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Gender, National Security and Counter-terrorism human rights perspectives

In the name of fighting terrorism, countries have been invaded; wars have been waged; people have been detained, rendered and tortured; and campaigns for ""hearts and minds"" have been unleashed. Human rights analyses of the counter-terrorism measures implemented in the aftermath of 11 September 2001 have assumed that men suffer the most-both numerically and in terms of the nature of rights violations endured. This assumption has obscured the ways that women, men, and sexual minorities experience counter-terrorism. By integrating gender into a human rights analysis of counter-terrorism-and.

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  • "In the name of fighting terrorism, countries have been invaded; wars have been waged; people have been detained, rendered and tortured; and campaigns for hearts and minds have been unleashed. Human rights analyses of the counter-terrorism measures implemented in the aftermath of 11 September 2001 have assumed that men suffer the most-both numerically and in terms of the nature of rights violations endured. This assumption has obscured the ways that women, men, and sexual minorities experience counter-terrorism. By integrating gender into a human rights analysis of counter-terrorism-and human rights into a gendered analysis of counter-terrorism-this volume aims to reverse this trend. Through this variegated human rights lens, the authors in this volume identify the spectrum and nature of rights violations arising in the context of gendered counter-terrorism and national security practices. Introduced with a foreword by Martin Scheinin, former UN Special Rapporteur on Human Rights and Counter-Terrorism, the volume examines a wide range of gendered impacts of counter-terrorism measures that have not been theorized in the leading texts on terrorism, counter-terrorism, national security, and human rights."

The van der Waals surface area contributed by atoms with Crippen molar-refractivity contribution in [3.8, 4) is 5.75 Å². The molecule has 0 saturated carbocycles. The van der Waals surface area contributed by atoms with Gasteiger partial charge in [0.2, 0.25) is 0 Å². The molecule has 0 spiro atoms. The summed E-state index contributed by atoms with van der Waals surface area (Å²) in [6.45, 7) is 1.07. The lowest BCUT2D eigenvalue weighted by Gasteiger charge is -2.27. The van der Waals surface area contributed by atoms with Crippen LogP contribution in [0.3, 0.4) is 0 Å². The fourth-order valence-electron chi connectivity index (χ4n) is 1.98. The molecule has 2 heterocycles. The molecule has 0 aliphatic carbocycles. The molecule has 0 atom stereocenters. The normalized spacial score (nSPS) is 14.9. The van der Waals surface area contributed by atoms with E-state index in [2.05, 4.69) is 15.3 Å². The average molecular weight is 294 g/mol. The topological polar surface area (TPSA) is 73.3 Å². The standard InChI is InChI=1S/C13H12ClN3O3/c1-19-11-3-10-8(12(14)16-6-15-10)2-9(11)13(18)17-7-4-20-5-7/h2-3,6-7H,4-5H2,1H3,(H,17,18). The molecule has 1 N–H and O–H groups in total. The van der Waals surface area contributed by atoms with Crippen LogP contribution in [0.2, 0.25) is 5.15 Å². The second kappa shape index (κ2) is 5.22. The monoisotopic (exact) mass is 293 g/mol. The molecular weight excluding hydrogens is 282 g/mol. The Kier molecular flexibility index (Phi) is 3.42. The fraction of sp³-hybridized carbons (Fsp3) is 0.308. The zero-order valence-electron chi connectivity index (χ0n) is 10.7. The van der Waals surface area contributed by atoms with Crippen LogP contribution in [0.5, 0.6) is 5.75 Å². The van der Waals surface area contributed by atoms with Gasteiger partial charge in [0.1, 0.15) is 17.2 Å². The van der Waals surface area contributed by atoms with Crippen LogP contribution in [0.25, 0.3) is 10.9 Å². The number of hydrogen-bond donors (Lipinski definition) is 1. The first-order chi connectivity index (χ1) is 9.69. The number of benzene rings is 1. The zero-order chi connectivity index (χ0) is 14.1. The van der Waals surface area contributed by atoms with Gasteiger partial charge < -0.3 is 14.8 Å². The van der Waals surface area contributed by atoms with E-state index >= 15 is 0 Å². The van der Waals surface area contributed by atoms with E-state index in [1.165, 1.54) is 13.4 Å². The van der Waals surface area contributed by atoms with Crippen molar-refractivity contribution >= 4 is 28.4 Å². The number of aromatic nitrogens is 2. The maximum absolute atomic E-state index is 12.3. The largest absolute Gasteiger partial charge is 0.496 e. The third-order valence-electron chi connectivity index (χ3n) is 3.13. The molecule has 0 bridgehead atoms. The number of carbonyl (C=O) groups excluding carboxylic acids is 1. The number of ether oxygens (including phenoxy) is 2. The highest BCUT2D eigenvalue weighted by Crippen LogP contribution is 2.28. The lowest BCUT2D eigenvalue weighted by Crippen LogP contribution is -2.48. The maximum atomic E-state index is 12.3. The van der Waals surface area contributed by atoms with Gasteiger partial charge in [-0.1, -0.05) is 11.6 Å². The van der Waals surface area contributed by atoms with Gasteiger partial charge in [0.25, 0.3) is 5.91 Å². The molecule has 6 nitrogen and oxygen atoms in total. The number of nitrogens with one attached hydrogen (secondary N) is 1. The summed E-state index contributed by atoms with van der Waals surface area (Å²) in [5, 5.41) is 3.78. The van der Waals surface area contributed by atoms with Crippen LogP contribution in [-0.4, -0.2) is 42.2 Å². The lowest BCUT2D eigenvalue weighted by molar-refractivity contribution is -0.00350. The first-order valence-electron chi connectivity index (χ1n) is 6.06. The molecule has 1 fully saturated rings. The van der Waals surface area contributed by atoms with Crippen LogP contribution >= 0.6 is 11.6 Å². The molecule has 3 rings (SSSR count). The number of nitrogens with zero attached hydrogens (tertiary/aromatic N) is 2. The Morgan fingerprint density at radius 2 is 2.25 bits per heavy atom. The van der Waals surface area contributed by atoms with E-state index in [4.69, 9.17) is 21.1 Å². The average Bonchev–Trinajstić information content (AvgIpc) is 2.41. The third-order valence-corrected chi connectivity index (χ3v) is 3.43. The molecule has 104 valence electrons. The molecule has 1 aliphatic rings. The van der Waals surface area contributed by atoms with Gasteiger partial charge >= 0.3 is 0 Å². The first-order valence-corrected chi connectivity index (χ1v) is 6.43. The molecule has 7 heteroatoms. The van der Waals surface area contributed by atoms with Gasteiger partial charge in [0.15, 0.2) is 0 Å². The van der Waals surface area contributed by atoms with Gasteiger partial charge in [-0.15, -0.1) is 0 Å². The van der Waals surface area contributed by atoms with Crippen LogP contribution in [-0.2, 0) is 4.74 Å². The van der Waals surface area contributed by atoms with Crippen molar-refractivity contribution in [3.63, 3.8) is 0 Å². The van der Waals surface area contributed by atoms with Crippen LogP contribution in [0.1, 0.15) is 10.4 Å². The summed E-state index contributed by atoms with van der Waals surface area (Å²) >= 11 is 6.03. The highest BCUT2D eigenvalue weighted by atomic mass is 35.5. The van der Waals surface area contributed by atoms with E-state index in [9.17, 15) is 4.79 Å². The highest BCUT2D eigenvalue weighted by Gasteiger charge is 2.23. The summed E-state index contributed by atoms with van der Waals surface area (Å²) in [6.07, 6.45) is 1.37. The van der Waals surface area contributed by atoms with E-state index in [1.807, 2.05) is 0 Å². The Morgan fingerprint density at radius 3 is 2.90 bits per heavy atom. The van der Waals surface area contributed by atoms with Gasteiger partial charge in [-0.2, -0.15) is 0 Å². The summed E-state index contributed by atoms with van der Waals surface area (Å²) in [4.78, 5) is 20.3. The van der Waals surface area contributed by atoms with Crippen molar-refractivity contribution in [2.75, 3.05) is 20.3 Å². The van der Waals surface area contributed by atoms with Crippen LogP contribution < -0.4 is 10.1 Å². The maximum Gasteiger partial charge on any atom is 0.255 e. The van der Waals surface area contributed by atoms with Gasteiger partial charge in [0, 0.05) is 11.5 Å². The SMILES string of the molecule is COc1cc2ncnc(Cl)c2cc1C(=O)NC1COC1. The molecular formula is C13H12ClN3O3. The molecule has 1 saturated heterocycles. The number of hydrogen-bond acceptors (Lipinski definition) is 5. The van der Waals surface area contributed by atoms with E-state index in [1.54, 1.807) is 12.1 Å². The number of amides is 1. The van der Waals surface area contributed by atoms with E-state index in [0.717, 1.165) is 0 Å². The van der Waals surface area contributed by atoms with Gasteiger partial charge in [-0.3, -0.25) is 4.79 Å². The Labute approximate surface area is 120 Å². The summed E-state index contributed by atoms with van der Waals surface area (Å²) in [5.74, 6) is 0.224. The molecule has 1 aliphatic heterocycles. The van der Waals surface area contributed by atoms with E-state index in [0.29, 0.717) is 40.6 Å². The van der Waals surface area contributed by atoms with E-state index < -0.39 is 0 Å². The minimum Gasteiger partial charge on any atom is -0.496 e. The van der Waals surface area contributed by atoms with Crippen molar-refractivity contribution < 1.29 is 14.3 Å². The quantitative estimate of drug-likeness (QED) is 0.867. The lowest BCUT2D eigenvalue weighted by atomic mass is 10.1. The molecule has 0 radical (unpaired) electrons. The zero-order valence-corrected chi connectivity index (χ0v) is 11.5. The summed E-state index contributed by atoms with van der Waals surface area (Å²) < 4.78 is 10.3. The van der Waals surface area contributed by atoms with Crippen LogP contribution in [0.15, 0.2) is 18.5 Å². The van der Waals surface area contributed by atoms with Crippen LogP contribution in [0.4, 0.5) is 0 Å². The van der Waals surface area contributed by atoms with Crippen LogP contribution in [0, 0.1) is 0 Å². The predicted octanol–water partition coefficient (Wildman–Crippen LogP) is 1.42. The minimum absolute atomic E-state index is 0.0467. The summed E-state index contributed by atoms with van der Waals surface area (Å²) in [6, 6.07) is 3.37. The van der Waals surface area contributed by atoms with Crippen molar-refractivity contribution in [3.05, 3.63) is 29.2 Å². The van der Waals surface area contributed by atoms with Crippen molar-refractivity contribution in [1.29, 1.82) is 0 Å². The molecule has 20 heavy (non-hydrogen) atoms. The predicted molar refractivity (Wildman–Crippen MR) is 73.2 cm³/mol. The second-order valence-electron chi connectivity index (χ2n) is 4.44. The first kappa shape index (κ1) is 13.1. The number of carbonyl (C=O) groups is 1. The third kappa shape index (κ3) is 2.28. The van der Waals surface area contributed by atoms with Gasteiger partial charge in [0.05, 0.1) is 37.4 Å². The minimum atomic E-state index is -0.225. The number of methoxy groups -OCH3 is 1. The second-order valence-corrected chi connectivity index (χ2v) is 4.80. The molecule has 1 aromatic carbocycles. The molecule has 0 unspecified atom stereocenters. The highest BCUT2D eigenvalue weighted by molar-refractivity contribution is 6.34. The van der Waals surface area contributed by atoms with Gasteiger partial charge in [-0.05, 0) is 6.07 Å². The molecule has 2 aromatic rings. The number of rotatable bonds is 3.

• "From its inception, the ""War on Terror"" has been a heavily gendered endeavour. A careful examination of counter-terrorism campaigns outside the current ""War on Terror,"" reveals that such national security efforts also have a complex, but often unexplored, relationship to gender. This edited volume brings together scholars from various disciplines to consider, from a human rights perspective, the many ways in which gender interacts with counter-terrorism and national security efforts by modern states.The book provides a systematic overview of the key intersections between gender and counter."
  • "In the name of fighting terrorism, countries have been invaded; wars have been waged; people have been detained, rendered and tortured; and campaigns for ""hearts and minds"" have been unleashed. Human rights analyses of the counter-terrorism measures implemented in the aftermath of 11 September 2001 have assumed that men suffer the most-both numerically and in terms of the nature of rights violations endured. This assumption has obscured the ways that women, men, and sexual minorities experience counter-terrorism. By integrating gender into a human rights analysis of counter-terrorism-and."@en

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  • "Aufsatzsammlung"
  • "Electronic books"

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  • "Gender, National Security and Counter-terrorism Human rights perspectives"
  • "Gender, National Security and Counter-terrorism human rights perspectives"@en
  • "Gender, national security, and counter-terrorism : human rights perspectives"
  • "Gender, national security and counter-terrorism human rights perspectives"
  • "Gender, national security, and counter-terrorism human rights perspectives"
  • "Gender, national security and counter-terrorism : human rights perspectives"